However, here are some broad truths about furloughs that should apply. I hope this information helps you sort through your options. I feel your pain, truly. It’s a tough time all around. I’m on your side.

The first answer people want to know is yes, if you’re furloughed and have lost all or most of your income, you may apply for unemployment benefits. You can’t be expected to live off of thin air. Apply IMMEDIATELY, as there is normally a one or two week wait period until the first check comes in. Don’t delay. Some states provide more livable unemployment benefits (I’m looking at you, Massachusetts) than others, but some income is better than none.

Also, most furloughed employees will likely continue to receive benefits. Typically, life and health insurance remain intact throughout the length of the furlough. This is one of the ways companies let their employees know they are serious about wanting them back as soon as it’s financially realistic. Yet some other benefits, like a matching 401k contribution, will go away, as without a paycheck, there are no contributions to match.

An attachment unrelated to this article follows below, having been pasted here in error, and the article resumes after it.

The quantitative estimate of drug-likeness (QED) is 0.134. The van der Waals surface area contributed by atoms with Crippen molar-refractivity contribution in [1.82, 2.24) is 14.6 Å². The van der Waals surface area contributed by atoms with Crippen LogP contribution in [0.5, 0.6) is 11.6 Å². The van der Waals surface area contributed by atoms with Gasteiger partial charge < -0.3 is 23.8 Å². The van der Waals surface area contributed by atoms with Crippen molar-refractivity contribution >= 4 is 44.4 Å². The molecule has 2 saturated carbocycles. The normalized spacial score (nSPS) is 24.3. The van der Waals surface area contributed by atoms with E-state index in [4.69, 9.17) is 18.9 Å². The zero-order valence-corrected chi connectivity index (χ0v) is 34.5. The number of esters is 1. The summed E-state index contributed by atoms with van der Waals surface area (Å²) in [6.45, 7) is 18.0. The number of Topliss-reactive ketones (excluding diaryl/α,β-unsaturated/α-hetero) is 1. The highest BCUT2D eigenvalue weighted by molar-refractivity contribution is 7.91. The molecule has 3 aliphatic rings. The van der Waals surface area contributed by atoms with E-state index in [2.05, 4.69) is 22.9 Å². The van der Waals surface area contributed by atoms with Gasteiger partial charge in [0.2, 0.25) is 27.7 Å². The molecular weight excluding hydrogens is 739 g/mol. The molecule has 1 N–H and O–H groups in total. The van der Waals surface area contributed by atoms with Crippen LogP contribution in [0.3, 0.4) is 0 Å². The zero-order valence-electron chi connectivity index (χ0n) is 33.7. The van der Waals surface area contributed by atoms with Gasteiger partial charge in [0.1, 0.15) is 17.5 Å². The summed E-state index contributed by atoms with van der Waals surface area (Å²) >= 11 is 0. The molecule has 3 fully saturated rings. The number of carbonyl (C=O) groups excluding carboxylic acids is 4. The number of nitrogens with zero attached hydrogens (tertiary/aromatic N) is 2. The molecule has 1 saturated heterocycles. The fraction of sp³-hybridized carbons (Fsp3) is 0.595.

Should you look for a job in the interim? Can you really afford not to? What if the company goes belly up while you’re waiting? Nobody wants that to happen, but the reality is that it might.

If you absolutely love your job and the company you work for and feel fairly confident the furlough is truly short-lived, then look for a short-term job. Thousands upon thousands of positions have opened up to meet the needs of the COVID-19 economy, at grocery stores or Amazon, for example. You could also look for contract work. That way, when your company reopens the doors, you can return to your position while finishing off the contract work on the side.